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  • Test code: 02251
  • Turnaround time:
    10–21 calendar days (14 days on average)
  • Preferred specimen:
    3mL whole blood in a purple-top tube
  • Alternate specimens:
    DNA or saliva/assisted saliva
  • Sample requirements
  • Request a sample kit
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Invitae Cardiomyopathy Comprehensive Panel

Test description

This test provides a comprehensive analysis of the genes associated with inherited cardiomyopathy conditions. Given the clinical overlap between different cardiomyopathy conditions, comprehensive testing enables a more efficient evaluation of multiple conditions based on a single indication.

Individuals with clinical symptoms of an inherited cardiomyopathy may benefit from diagnostic genetic testing to establish or confirm diagnosis, clarify risks, or inform management. Asymptomatic individuals within a family with a known pathogenic variant may also benefit by avoiding activities and medications that can trigger symptoms.

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Primary panel (50 genes)

ABCC9 ACTC1 ACTN2 AGL BAG3 CACNA1C CAV3 CRYAB CSRP3 DES DMD DOLK DSC2 DSG2 DSP EMD EYA4 FHL1 FKRP FKTN FLNC GAA GLA HCN4 JUP LAMP2 LMNA MYBPC3 MYH7 MYL2 MYL3 PKP2 PLN PRKAG2 RAF1 RBM20 RYR2 SCN5A SGCD SLC22A5 TAZ TCAP TMEM43 TNNC1 TNNI3 TNNT2 TPM1 TTN TTR VCL

Add-on Preliminary-evidence Genes for Cardiomyopathy (30 genes)

Preliminary-evidence genes currently have early evidence of a clinical association with the specific disease covered by this test. Some clinicians may wish to include a gene which does not currently have a definitive clinical association, but which may prove to be clinically significant in the future. This gene can be added at no additional charge. Visit our Preliminary-evidence genes page to learn more.

ANKRD1 CALR3 CHRM2 CTF1 CTNNA3 DTNA FHL2 GATA4 GATA6 GATAD1 ILK JPH2 LAMA4 LDB3 LRRC10 MYH6 MYLK2 MYOM1 MYOZ2 MYPN NEBL NEXN NKX2-5 NPPA PDLIM3 PLEKHM2 PRDM16 TGFB3 TMPO TXNRD2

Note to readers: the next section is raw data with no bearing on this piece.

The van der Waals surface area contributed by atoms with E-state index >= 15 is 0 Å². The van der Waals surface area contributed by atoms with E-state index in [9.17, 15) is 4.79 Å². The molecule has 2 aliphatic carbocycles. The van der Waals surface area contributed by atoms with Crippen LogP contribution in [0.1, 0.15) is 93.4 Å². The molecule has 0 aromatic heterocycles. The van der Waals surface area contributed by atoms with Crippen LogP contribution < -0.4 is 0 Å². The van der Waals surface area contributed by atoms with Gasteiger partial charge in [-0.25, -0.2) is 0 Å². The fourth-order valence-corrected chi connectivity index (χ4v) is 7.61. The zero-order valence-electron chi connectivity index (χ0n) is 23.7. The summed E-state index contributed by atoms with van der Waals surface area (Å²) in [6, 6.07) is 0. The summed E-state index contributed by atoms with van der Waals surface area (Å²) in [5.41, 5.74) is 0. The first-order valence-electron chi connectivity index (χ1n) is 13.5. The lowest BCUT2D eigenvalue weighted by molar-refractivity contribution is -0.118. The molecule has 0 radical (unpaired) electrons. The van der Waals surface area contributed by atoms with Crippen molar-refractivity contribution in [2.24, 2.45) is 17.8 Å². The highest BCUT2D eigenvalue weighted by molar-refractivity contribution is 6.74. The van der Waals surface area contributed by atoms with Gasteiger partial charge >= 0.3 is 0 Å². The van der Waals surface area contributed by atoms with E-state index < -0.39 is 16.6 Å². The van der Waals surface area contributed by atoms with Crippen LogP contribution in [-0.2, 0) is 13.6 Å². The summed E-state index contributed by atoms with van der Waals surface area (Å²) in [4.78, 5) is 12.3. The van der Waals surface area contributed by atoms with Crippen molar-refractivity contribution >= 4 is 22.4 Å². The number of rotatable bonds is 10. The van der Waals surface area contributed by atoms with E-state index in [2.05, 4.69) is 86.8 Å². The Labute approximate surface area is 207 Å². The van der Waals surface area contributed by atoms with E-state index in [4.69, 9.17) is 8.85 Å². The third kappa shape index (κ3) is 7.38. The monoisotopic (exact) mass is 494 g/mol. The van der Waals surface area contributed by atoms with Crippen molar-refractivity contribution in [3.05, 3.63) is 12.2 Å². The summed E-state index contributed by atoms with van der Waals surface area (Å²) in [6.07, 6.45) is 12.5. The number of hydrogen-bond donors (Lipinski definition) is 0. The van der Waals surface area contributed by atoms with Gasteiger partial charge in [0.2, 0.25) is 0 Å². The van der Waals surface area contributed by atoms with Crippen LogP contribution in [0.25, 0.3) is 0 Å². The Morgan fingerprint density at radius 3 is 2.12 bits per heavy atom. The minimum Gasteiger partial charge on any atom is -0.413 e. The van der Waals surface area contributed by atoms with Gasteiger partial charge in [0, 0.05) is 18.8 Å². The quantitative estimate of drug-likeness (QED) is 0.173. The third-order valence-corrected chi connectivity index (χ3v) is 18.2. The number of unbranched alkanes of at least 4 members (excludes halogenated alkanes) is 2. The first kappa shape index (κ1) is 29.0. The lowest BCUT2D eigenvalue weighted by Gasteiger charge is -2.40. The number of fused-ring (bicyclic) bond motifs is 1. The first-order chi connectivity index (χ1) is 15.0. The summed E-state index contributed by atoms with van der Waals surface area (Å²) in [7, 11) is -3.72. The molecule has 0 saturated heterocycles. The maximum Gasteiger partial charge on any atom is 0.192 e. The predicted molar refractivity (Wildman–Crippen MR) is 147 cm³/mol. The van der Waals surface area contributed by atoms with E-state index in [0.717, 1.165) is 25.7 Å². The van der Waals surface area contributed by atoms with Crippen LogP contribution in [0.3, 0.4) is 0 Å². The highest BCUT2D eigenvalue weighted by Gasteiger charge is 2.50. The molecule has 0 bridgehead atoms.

Add-on RASopathy Genes (17 genes)

Structural heart defects or hypertrophic cardiomyopathy are also a common feature of RASopathy conditions. Clinicians can also choose to include genes associated with RASopathy conditions when placing their order at no additional charge.

A2ML1 BRAF CBL HRAS KRAS MAP2K1 MAP2K2 NF1 NRAS PTPN11 RASA1 RIT1 RRAS SHOC2 SOS1 SOS2 SPRED1

Add-on Autosomal Recessive Syndromic Pediatric Cardiomyopathy Genes (8 genes)

Genes associated with early-onset cardiomyopathy as part of an autosomal recessive disorder may be included at no additional charge. Clinicians may wish to include these genes for patients who present in infancy or early childhood with clinical features of a multi-system disorder.

ACADVL ALMS1 CPT2 DNAJC19 ELAC2 MTO1 SDHA TMEM70

Alternative tests to consider

The Invitae Arrhythmia and Cardiomyopathy Comprehensive panel has been designed to provide a broad genetic analysis of arrhythmia and cardiomyopathy. Depending on the individual’s clinical and family history, this broader panel may be appropriate. This broader panel can be ordered at no additional charge.

  • arrhythmogenic right ventricular cardiomyopathy (ARVC)
  • dilated cardiomyopathy (DCM)
  • hypertrophic cardiomyopathy (HCM)
  • Fabry disease
  • left ventricular noncompaction (LVNC)
  • transthyretin amyloidosis
  • genes on this panel are also associated with other disorders

Cardiomyopathy is a disease of the heart muscle that causes the heart to thicken, enlarge, or become rigid. These changes to the cardiac muscle cause the heart to weaken and may lead to heart failure. Cardiomyopathy can be acquired, often from another type of disease, or it can be inherited. The most common types of inherited cardiomyopathy include hypertrophic cardiomyopathy (HCM), dilated cardiomyopathy (DCM), arrhythmogenic right ventricular cardiomyopathy (ARVC), left ventricular noncompaction (LVNC) and restrictive cardiomyopathy (RCM).

Cardiomyopathy may also be one feature of a multi-system disorder, such as Noonan syndrome, Fabry disease, Barth syndrome, Danon disease, glycogen storage disease, transthyretin amyloidosis, various types of muscular dystrophy or myopathy, or combined oxidative phosphorylation deficiency. Please note that the genes associated with Noonan syndrome and/or autosomal recessive syndromic pediatric cardiomyopathy can be included when placing an order for this test.

The clinical sensitivity of this test is dependent on the patient’s underlying genetic condition. This test covers all of the common genetic causes of the hereditary cardiomyopathy conditions HCM, DCM, LVNC, and ARVC. For each condition, the chart below shows the percentage of clinical cases in which a pathogenic variant is expected to be identified in one of the genes on this panel.